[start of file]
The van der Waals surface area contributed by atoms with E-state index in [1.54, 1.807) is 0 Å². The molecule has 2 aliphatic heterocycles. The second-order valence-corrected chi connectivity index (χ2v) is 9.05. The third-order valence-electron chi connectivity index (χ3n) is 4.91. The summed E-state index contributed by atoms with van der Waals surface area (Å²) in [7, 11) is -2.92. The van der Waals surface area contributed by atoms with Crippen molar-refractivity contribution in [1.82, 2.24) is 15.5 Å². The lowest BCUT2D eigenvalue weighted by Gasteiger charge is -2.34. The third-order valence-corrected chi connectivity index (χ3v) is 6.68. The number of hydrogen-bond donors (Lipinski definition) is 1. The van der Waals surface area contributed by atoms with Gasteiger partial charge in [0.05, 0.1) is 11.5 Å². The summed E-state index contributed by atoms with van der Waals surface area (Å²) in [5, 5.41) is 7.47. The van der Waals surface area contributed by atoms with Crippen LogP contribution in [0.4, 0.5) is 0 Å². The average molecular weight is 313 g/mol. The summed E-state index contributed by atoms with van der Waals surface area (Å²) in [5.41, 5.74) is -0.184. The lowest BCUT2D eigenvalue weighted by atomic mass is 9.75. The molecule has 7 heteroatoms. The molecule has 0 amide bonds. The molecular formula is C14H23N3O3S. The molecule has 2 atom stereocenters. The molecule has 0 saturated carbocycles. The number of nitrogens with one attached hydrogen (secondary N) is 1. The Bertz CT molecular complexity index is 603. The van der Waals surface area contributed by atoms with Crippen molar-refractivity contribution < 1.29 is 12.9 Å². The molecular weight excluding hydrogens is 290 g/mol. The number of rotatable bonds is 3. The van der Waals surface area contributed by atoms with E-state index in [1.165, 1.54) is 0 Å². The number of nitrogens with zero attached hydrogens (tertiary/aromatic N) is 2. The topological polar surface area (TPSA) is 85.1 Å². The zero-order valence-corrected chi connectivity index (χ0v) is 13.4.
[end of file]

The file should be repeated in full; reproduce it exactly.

The van der Waals surface area contributed by atoms with E-state index in [1.54, 1.807) is 0 Å². The molecule has 2 aliphatic heterocycles. The second-order valence-corrected chi connectivity index (χ2v) is 9.05. The third-order valence-electron chi connectivity index (χ3n) is 4.91. The summed E-state index contributed by atoms with van der Waals surface area (Å²) in [7, 11) is -2.92. The van der Waals surface area contributed by atoms with Crippen molar-refractivity contribution in [1.82, 2.24) is 15.5 Å². The lowest BCUT2D eigenvalue weighted by Gasteiger charge is -2.34. The third-order valence-corrected chi connectivity index (χ3v) is 6.68. The number of hydrogen-bond donors (Lipinski definition) is 1. The van der Waals surface area contributed by atoms with Gasteiger partial charge in [0.05, 0.1) is 11.5 Å². The summed E-state index contributed by atoms with van der Waals surface area (Å²) in [5, 5.41) is 7.47. The van der Waals surface area contributed by atoms with Crippen LogP contribution in [0.4, 0.5) is 0 Å². The average molecular weight is 313 g/mol. The summed E-state index contributed by atoms with van der Waals surface area (Å²) in [5.41, 5.74) is -0.184. The lowest BCUT2D eigenvalue weighted by atomic mass is 9.75. The molecule has 7 heteroatoms. The molecule has 0 amide bonds. The molecular formula is C14H23N3O3S. The molecule has 2 atom stereocenters. The molecule has 0 saturated carbocycles. The number of nitrogens with one attached hydrogen (secondary N) is 1. The Bertz CT molecular complexity index is 603. The van der Waals surface area contributed by atoms with Crippen molar-refractivity contribution < 1.29 is 12.9 Å². The molecular weight excluding hydrogens is 290 g/mol. The number of rotatable bonds is 3. The van der Waals surface area contributed by atoms with E-state index in [1.165, 1.54) is 0 Å². The number of nitrogens with zero attached hydrogens (tertiary/aromatic N) is 2. The topological polar surface area (TPSA) is 85.1 Å². The zero-order valence-corrected chi connectivity index (χ0v) is 13.4.